The Supreme Court of Georgia has denied a Marietta woman’s petition to look at whether the vehicular homicide law can be applied to pedestrians.
Raquel Nelson was charged in April 2010 after her 4-year-old son, A.J. Newman, was struck and killed by a drunken driver as she and the boy were crossing Austell Road near Somerpoint Apartments in Marietta.
The Supreme Court decision was made Monday with a 4-2 vote.
“While we certainly would have liked the Supreme Court to review the vehicular homicide statute application to pedestrians, we now look forward to being back before the trial judge with the intention to retry Ms. Nelson’s case,” Nelson’s attorney, Steve Sadow, said Wednesday.
A jury found Nelson guilty of second-degree vehicular homicide, jaywalking and reckless conduct in July 2011.
Sadow petitioned the Supreme Court after the Georgia Court of Appeals denied his argument that there wasn’t enough evidence to go through with a new trial this past fall.
According to police records, Nelson had just gotten off a bus along the five-lane Austell Road and reportedly led her three children across the median, instead of walking to a crosswalk three-tenths of a mile away.
Jerry Guy of Marietta, who had been drinking earlier in the day and was also on pain medication, hit the youngest child.
He pleaded guilty to hit-and-run and was sentenced to six months in prison. He had two previous hit-and-run convictions in 1997.
Nelson was sentenced to a year’s probation and 40 hours community service but was offered the option of a new trial, which she later accepted. In October 2011, she appealed the charges in Cobb State Court, during which Judge Kathryn Tanksley agreed to dismiss the reckless conduct charge. In spring of 2012, she filed an appeal with the Georgia Court of Appeals for insufficient evidence, which was denied in September.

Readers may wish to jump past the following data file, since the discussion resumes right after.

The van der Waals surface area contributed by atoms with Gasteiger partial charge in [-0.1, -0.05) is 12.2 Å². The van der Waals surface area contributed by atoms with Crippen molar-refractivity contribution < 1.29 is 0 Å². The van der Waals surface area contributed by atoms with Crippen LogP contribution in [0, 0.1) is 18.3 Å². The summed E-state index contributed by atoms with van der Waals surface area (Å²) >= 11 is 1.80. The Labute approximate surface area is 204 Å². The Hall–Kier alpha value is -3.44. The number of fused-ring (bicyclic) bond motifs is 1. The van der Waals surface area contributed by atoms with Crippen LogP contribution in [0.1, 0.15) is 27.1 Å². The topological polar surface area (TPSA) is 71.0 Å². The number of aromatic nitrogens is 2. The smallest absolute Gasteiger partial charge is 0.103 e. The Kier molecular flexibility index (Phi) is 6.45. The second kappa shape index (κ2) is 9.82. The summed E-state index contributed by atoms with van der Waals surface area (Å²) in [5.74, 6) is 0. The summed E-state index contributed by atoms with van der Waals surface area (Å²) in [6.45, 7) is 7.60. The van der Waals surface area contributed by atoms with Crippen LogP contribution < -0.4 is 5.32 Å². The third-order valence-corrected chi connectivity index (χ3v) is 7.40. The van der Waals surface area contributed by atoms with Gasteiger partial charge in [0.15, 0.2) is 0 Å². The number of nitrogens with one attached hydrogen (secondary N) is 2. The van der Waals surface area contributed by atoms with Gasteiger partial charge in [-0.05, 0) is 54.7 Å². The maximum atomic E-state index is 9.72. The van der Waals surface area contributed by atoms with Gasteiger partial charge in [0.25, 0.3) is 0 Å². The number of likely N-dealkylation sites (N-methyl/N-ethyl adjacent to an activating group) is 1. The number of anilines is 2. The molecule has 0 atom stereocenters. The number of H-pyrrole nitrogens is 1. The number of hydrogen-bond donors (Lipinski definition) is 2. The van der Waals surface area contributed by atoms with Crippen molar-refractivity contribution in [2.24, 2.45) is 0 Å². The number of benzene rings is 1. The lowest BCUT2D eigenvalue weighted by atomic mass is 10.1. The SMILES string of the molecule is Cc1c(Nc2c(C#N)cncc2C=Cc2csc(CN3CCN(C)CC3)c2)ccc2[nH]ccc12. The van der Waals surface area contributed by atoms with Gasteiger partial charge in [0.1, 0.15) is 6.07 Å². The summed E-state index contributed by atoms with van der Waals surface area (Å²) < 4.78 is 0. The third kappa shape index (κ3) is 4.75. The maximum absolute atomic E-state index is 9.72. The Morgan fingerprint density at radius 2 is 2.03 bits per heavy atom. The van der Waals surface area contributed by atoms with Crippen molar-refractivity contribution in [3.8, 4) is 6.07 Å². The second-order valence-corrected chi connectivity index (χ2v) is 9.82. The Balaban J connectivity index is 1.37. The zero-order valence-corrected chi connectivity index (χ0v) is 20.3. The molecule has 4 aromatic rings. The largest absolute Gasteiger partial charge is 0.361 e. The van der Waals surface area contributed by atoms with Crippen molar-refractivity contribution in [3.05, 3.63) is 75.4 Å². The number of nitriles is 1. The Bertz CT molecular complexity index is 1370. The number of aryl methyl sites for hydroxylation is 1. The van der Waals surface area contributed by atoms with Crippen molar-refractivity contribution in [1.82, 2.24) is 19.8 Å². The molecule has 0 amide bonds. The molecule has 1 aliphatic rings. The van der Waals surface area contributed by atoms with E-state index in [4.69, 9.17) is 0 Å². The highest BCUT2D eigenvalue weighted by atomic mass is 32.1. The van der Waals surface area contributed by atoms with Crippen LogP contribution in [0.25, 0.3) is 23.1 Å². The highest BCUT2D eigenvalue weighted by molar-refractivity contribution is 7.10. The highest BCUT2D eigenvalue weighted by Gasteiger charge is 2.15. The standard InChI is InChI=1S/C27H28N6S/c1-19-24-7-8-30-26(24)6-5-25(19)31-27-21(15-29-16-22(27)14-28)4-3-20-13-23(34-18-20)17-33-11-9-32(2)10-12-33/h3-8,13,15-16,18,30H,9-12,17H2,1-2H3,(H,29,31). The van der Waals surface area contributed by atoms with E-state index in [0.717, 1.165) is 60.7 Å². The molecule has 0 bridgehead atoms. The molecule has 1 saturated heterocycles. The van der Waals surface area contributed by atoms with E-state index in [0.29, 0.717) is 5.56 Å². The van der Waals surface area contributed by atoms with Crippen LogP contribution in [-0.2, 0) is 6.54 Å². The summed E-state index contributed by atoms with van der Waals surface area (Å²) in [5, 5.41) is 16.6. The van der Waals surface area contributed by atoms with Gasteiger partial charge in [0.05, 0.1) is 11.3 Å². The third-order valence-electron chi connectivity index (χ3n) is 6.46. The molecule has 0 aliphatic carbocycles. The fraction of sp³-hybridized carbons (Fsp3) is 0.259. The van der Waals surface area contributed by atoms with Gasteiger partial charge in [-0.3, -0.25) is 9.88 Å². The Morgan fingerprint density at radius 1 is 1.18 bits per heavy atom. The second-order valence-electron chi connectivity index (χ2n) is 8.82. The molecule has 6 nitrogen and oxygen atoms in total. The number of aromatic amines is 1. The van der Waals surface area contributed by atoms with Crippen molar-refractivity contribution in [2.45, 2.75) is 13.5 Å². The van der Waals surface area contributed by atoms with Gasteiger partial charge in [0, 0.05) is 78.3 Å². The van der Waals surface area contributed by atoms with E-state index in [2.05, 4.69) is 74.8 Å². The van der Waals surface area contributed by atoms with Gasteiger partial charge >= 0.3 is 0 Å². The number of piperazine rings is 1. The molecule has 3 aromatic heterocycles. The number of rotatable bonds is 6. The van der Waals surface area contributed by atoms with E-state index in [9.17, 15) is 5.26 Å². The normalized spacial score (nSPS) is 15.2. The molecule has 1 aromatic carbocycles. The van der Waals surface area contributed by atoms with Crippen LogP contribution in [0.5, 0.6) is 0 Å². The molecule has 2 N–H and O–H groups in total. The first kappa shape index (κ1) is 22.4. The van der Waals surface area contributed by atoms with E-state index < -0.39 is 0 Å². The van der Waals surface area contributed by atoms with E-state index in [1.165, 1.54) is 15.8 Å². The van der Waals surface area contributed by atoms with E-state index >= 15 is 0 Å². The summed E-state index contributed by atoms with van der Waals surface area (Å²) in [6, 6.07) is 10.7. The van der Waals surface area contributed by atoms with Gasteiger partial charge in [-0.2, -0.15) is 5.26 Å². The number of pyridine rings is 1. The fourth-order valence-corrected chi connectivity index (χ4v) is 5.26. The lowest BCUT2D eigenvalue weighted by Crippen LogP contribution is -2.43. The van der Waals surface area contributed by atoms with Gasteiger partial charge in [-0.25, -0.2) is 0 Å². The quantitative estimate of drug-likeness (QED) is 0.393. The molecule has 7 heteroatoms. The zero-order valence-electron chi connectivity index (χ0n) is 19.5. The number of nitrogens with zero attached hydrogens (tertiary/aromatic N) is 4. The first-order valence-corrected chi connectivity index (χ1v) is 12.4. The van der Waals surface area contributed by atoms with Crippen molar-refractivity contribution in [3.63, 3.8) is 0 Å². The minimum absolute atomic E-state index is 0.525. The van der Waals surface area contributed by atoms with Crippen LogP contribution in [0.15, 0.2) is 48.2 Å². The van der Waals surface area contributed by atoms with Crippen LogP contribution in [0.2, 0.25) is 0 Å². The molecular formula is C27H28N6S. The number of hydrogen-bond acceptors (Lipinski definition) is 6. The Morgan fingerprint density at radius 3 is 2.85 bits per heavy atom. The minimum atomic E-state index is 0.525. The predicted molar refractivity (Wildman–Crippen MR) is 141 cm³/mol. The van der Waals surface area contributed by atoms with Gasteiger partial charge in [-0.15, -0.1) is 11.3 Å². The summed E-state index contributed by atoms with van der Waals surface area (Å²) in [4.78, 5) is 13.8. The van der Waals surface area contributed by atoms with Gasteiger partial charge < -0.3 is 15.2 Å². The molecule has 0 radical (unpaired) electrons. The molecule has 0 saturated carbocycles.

A date for the new trial still has not been set.
New problems for mother
Nelson was arrested again this past August on charges of fleeing from police, speeding, expired/no tag and illegal window tint, all misdemeanors.
According to Cobb Police spokesman Sgt. Dana Pierce, two motorcycle officers on Cobb Parkway measured her as driving 64 mph in a 45-mile-per-hour zone.
The officers motioned her to pull over, but she drove around them and pulled into the campus of Southern Polytechnic State University. Officers began searching the area when construction workers pointed them towards the back part of a parking lot, where they found her parked behind another vehicle.
The four justices in the majority opinion were Hugh Thompson, Harris Hines, Harold Melton and David Nahmias.
Justices Carol Hunstein and Robert Benham were not in favor of denying the request, and Justice Keith Blackwell did not participate in the vote.